John Bembry, oldest son of Miles Bembry, was a colorful character. In 1831 he stabbed a cousin, Littleton Bryan, to death, apparently over some kind of property dispute. Wanted notices were were posted all over Georgia and Florida by Littleton's father, Moses Bryan, who offered a substantial reward for his capture. However, there is no … Continue reading John Bembry: the Plot Thickens
If you are a descendant of slave holders, there are two parts to researching that aspect of your family history. 1.) Finding the enslaved people in records and documents. I am learning a lot about that, through trial and error, and will post more about it later. 2.) Figuring out an accurate and respectful system … Continue reading (Finally) Adding Enslaved People To My Family Tree
Thomas Bembry was my 4th great-grandfather, and an unlucky man. The slaves that he held were also unlucky, as they were all eventually sold off to settle debts. The first mention of slaves held by Thomas Bembry that I have found occurs in 1821, when his wife, Patsy Dicken, inherited slaves from her grandfather, Nathan … Continue reading Slaves Held by Thomas Bembry
It must have been particularly difficult to be held as a slave by Kenneth because his finances were a roller coaster ride. He was constantly buying, selling, and mortgaging people (as well as land and other property) to keep up with growing debt. Because there are so many enslaved people involved, and because Kenneth was … Continue reading Slaves Held by Kenneth Bembry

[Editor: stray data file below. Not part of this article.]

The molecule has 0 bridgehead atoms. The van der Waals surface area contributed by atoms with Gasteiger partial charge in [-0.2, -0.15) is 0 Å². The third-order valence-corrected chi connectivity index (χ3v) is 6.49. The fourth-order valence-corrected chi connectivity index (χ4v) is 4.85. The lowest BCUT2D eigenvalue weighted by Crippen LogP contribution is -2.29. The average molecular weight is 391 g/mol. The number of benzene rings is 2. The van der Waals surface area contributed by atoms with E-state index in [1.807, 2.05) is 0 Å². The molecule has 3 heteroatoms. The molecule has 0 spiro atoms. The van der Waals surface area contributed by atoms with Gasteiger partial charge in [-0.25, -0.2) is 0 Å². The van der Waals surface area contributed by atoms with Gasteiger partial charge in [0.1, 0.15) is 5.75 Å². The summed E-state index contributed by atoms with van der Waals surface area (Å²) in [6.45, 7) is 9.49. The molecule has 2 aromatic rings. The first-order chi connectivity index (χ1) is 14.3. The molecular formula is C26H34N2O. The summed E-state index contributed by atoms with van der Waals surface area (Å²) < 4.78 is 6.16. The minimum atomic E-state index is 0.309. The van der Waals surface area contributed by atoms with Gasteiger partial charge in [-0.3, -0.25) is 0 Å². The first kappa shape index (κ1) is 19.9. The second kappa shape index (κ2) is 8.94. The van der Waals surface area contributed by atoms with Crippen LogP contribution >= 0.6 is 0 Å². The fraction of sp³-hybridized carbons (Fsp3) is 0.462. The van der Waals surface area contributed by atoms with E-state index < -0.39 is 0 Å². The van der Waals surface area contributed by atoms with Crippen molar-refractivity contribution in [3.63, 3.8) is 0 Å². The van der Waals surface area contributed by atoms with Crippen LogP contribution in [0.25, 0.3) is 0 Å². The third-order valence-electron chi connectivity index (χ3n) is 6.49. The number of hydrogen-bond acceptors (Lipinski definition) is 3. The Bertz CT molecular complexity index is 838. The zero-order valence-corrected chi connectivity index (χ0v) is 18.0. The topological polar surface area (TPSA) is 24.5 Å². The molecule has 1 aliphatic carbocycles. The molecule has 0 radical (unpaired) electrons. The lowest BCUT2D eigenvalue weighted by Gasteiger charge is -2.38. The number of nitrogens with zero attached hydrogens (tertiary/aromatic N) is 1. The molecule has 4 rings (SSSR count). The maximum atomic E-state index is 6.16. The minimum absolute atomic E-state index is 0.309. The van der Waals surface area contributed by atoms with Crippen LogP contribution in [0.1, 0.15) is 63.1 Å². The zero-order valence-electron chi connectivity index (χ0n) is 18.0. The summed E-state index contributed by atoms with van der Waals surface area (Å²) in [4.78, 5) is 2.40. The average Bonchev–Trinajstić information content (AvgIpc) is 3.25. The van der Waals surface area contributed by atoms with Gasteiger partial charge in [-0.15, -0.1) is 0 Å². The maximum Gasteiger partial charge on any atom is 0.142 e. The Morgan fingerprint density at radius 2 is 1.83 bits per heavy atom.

Recently, I wrote about how Kenneth apprenticed a free boy of color named William Williams. Well, of course I had to find out more about his mother, Fanny Williams! Which led me into an entirely new (for me) area of genealogy: that of "free people of color" in the antebellum South. Fanny Williams deeded her … Continue reading Kenneth Bembry’s “Colored” Children?
Fanny Williams, a "free woman of color," indentures her eight year old son to Kenneth Bembry.
Miles Bembry I is the first Bembry I have on record in America, and my "brick wall." Recently, I was surprised to discover that he moved from Edgecombe County, North Carolina, to Pulaski County, Georgia late in life to join his sons, Thomas and William. Miles died in November or December of 1838. His son … Continue reading Slaves Held by Miles Bembry
Thomas Bembry's household shows three white females in 1820 and 1830, all of whom are gone by 1840. There are no obvious marriage records for any of them, and Thomas did not leave a will (of which I am aware) that would name them, so they have been a brick wall ever since I started … Continue reading Found! Martha Bembry Fleming
I've been deep into the weeds lately, organizing the first two generations of Bembrys. It's more or less like herding cats, particularly when it comes to Williams. I wrote previously about how I had mixed up Miles Bembry II and William Bembry I. To be fair, I wasn't the only one: their estate files were … Continue reading Four Williams and a Henry
William Bembry I, son of Miles I, died deeply in debt. His estate file (once I found bits and pieces of it in three different places) contains almost 200 pages, mostly documents regarding payment of debts. Only a few enslaved people are listed on the inventory. They are: 1 Negro Woman Crean (?) and her … Continue reading Miles Bembry II’s Plantation